Monday, 15 April 2013

Hackers in China infiltrated The Times for 4 months


By 


Chinese hackers persistently attacked The New York Times for four months, and managed to infiltrate its computer systems and get the passwords of its reporters and other employees.

Although the hackers thought they remained undetected for all those months, The Times and the security experts they hired were keeping a watchful eye on what it was they were looking at and to make better defences to block them. Security experts easily expelled the attackers and can now keep them from breaking back in thanks to the information gathered.




Security experts at Mandiant found that the hackers tried to hide their whereabouts by first penetrating computers at United States universities and routing the attacks through them.

The hackers installed malware that gave them access to any computer on The Times’s network. The malware was identified by computer security experts as a specific strain from computer attacks originating from China.

Security experts also found evidence that the hackers stole the corporate passwords for all employees working at Time and used them to gain access to the personal computers of 53 employees outside The Times’s newsroom. But no found evidence was found that they used the passwords to get further personal information.  Customer data was not stolen.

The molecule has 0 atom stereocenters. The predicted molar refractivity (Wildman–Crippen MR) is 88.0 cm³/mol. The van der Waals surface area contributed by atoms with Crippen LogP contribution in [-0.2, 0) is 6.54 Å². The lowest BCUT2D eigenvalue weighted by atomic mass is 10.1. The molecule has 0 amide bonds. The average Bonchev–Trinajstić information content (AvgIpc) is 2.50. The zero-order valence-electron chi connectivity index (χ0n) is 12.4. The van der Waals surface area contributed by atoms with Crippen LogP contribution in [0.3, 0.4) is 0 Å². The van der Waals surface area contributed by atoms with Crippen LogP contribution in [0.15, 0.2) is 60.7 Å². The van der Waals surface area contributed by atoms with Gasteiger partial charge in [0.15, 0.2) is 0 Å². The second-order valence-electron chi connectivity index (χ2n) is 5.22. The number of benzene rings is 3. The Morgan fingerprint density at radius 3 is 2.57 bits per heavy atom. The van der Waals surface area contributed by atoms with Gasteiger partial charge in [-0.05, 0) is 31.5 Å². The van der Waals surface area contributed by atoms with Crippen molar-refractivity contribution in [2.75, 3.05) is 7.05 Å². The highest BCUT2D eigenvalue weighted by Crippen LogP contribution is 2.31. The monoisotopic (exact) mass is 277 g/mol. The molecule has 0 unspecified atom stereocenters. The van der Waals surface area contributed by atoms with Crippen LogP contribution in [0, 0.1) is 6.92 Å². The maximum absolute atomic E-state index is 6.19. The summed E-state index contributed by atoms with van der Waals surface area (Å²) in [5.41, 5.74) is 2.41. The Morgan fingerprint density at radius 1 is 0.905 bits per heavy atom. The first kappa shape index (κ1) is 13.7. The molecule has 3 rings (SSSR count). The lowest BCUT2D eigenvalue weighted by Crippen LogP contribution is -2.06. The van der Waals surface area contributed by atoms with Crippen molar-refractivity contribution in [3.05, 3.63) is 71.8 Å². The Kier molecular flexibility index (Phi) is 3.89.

Hackers are taking advantage of the basic human instincts to catch their victims. The seven deadly sins are Apathy, Curiosity, Gullibility, Courtesy, Greed, Diffidence and Thoughtlessness. Find out how hackers take advantage of all our guilty in our recent blog post.


You too can take cyber attacks apart and use forensic techniques to uncover the culprits. The EC-Council C|HFI v8 certification course teaches you the entire digital forensics process. Learn how to secure the scene, collect evidence, and send it to the lab for testing. Train to be the police of the future - get certified.

About the Author:
Sarah writes for Firebrand Training on a number of IT related topics. This includes exams, training, certification trends, project management, certification, careers advice and the industry itself. Sarah has 11 years of experience in the IT industry.